7 Examples of How 3D Printing is Being Used in Manufacturing Today
Ian Wright posted on September 27, 2017 | 10483 views
(Image courtesy of GE.)

(Image courtesy of GE.)

There’s a lot of hype surrounding 3D printing technology, but in spite—or perhaps because—of that, one might wonder whether additive manufacturing is all it’s cracked up to be. Are we really in the midst of a new age of additive manufacturing?

Kirk Rogers, technology lead at the GE Center for Additive Technology in Pittsburgh, seems to think so. In a keynote presentation at the Canadian Manufacturing Technology Show (CMTS), he discussed several examples of how GE is using additive manufacturing today.

To put these examples in context, Rogers outlined five levels of complexity for AM parts:

  • Level 0 – Jigs and Fixtures
  • Level 1 – Components
  • Level 2 – Subsystems
  • Level 3 – Functional Integration
  • Level 4 – Advanced Functionalities (self-assembly, embedded functional electronics, etc.)

Rogers was adamant that every manufacturer—from giants like GE to SMEs—should be experimenting with Level 0 in order to get into what he described as the additive manufacturing mindset. “Just like lean manufacturing is a mindset change, additive is a mindset change as well,” Rogers said.

At the other end of the scale, working with additive manufacturing at the highest level of complexity is still mostly reserved for research institutions like MIT’s Media Lab. But although Level 4 isn’t seeing industrial use yet, companies today are working with additive at all other levels of complexity.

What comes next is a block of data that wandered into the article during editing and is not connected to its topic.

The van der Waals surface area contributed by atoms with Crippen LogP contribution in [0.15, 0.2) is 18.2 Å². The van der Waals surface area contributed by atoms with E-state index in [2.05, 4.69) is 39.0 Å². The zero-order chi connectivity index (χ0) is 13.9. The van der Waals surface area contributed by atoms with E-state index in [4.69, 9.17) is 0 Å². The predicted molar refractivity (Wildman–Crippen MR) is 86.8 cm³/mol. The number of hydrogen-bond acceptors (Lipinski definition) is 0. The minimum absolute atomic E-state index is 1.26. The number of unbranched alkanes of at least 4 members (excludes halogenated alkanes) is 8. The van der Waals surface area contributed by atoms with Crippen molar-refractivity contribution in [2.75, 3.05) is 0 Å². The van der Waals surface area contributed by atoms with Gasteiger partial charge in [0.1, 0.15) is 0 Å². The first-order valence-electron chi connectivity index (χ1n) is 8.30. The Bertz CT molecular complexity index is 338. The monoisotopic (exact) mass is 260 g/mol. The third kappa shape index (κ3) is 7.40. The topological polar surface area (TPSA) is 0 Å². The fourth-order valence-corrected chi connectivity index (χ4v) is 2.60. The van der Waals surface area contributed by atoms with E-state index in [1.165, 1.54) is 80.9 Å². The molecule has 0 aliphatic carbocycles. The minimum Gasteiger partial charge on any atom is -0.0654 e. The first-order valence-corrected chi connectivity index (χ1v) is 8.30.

Here are seven examples that Rogers discussed:


1. Casting Molds

(Image courtesy of the author.)
(Image courtesy of the author.)
“Our transportation business was having problems with a mining truck customer, which was complaining that one of the fans on their trucks was too loud,” Rogers explained. “We immediately went to work redesigning it, and used 3D sand printing—binder jetting—to print casting molds, and we made the first few of these in just six weeks.”

Rogers compared this to using traditional molds, emphasizing that the lead time in that case would have been six months, with a $70,000 (USD) tooling investment. Although the cost of the casting was considerably higher for the printed molds ($6,500/casting vs $500/casting), Rogers argued that “getting parts into the customer’s hand to solve their problem is far more valuable.”


2. Prototype Parts for Production

(Image courtesy of the author.)
(Image courtesy of the author.)
“This is an example from a company that was working on a part with Youngstown University for an injection mold tool,” said Rogers. “The customer needed a small volume—50 sets of tools—so they compared conventional molding with 3D printed molds.”

What they found was that, at this volume, a part made with conventional molds would cost $179.90, whereas parts made using 3D-printed molds would cost only $57.90. “If you’re a start-up and you just need to make a first round of parts to test the market, 3D printed plastic molds for injection molding is very simple to do, and you can recycle the models when you’re done.”


3. Sub-Scale Turbine Blade Mold

(Image courtesy of the author.)
(Image courtesy of the author.)
“This was created by Oakridge National Lab,” explained Rogers. “By 3D printing the tools, they reduced tooling costs by 50 percent and reduced the total manufacturing costs for this demonstrator by 20 percent, and we haven’t even talked about the lead time reduction.”

Rogers noted that, had the tool been made conventionally, it would have cost millions—all for the sake of making a few blades for a sub-scale model.


4. Dishwasher Components